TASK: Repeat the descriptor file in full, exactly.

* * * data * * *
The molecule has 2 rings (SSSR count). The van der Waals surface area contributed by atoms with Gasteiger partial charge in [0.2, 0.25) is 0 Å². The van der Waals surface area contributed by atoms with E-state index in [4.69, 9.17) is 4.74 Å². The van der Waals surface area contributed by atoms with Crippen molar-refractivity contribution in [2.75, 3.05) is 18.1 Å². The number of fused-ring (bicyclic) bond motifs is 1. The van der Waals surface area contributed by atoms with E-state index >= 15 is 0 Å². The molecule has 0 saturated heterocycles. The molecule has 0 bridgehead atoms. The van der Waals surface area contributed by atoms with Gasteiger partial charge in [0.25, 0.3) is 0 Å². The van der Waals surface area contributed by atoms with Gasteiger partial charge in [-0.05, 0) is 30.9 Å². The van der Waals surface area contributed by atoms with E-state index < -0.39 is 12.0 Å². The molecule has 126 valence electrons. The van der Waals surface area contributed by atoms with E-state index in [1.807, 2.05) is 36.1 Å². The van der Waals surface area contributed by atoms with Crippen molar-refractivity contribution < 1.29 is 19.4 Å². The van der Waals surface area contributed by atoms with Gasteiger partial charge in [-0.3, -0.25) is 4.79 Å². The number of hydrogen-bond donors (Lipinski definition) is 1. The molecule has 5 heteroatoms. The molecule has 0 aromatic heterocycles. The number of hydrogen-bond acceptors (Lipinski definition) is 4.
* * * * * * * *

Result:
The molecule has 2 rings (SSSR count). The van der Waals surface area contributed by atoms with Gasteiger partial charge in [0.2, 0.25) is 0 Å². The van der Waals surface area contributed by atoms with E-state index in [4.69, 9.17) is 4.74 Å². The van der Waals surface area contributed by atoms with Crippen molar-refractivity contribution in [2.75, 3.05) is 18.1 Å². The number of fused-ring (bicyclic) bond motifs is 1. The van der Waals surface area contributed by atoms with E-state index >= 15 is 0 Å². The molecule has 0 saturated heterocycles. The molecule has 0 bridgehead atoms. The van der Waals surface area contributed by atoms with Gasteiger partial charge in [0.25, 0.3) is 0 Å². The van der Waals surface area contributed by atoms with Gasteiger partial charge in [-0.05, 0) is 30.9 Å². The van der Waals surface area contributed by atoms with E-state index < -0.39 is 12.0 Å². The molecule has 126 valence electrons. The van der Waals surface area contributed by atoms with E-state index in [1.807, 2.05) is 36.1 Å². The van der Waals surface area contributed by atoms with Crippen molar-refractivity contribution < 1.29 is 19.4 Å². The van der Waals surface area contributed by atoms with Gasteiger partial charge in [-0.3, -0.25) is 4.79 Å². The number of hydrogen-bond donors (Lipinski definition) is 1. The molecule has 5 heteroatoms. The molecule has 0 aromatic heterocycles. The number of hydrogen-bond acceptors (Lipinski definition) is 4.